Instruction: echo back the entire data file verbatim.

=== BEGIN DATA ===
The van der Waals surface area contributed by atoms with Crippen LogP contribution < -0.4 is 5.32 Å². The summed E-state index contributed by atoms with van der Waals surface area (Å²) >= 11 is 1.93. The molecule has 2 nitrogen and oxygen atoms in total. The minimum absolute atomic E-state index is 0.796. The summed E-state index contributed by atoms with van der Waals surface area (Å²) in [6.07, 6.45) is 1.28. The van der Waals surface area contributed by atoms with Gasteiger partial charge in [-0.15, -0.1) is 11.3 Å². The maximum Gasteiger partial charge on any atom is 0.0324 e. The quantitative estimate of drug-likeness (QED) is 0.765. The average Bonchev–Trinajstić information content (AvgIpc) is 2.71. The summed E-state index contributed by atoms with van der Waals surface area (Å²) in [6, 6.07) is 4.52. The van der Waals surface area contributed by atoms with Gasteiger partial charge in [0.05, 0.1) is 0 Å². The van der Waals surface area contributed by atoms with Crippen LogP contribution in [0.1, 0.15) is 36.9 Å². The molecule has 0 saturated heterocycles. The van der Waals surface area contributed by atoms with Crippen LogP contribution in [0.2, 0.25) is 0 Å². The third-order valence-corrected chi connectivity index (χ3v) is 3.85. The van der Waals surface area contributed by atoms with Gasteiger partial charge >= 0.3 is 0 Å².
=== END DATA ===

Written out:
The van der Waals surface area contributed by atoms with Crippen LogP contribution < -0.4 is 5.32 Å². The summed E-state index contributed by atoms with van der Waals surface area (Å²) >= 11 is 1.93. The molecule has 2 nitrogen and oxygen atoms in total. The minimum absolute atomic E-state index is 0.796. The summed E-state index contributed by atoms with van der Waals surface area (Å²) in [6.07, 6.45) is 1.28. The van der Waals surface area contributed by atoms with Gasteiger partial charge in [-0.15, -0.1) is 11.3 Å². The maximum Gasteiger partial charge on any atom is 0.0324 e. The quantitative estimate of drug-likeness (QED) is 0.765. The average Bonchev–Trinajstić information content (AvgIpc) is 2.71. The summed E-state index contributed by atoms with van der Waals surface area (Å²) in [6, 6.07) is 4.52. The van der Waals surface area contributed by atoms with Gasteiger partial charge in [0.05, 0.1) is 0 Å². The van der Waals surface area contributed by atoms with Crippen LogP contribution in [0.1, 0.15) is 36.9 Å². The molecule has 0 saturated heterocycles. The van der Waals surface area contributed by atoms with Crippen LogP contribution in [0.2, 0.25) is 0 Å². The third-order valence-corrected chi connectivity index (χ3v) is 3.85. The van der Waals surface area contributed by atoms with Gasteiger partial charge >= 0.3 is 0 Å².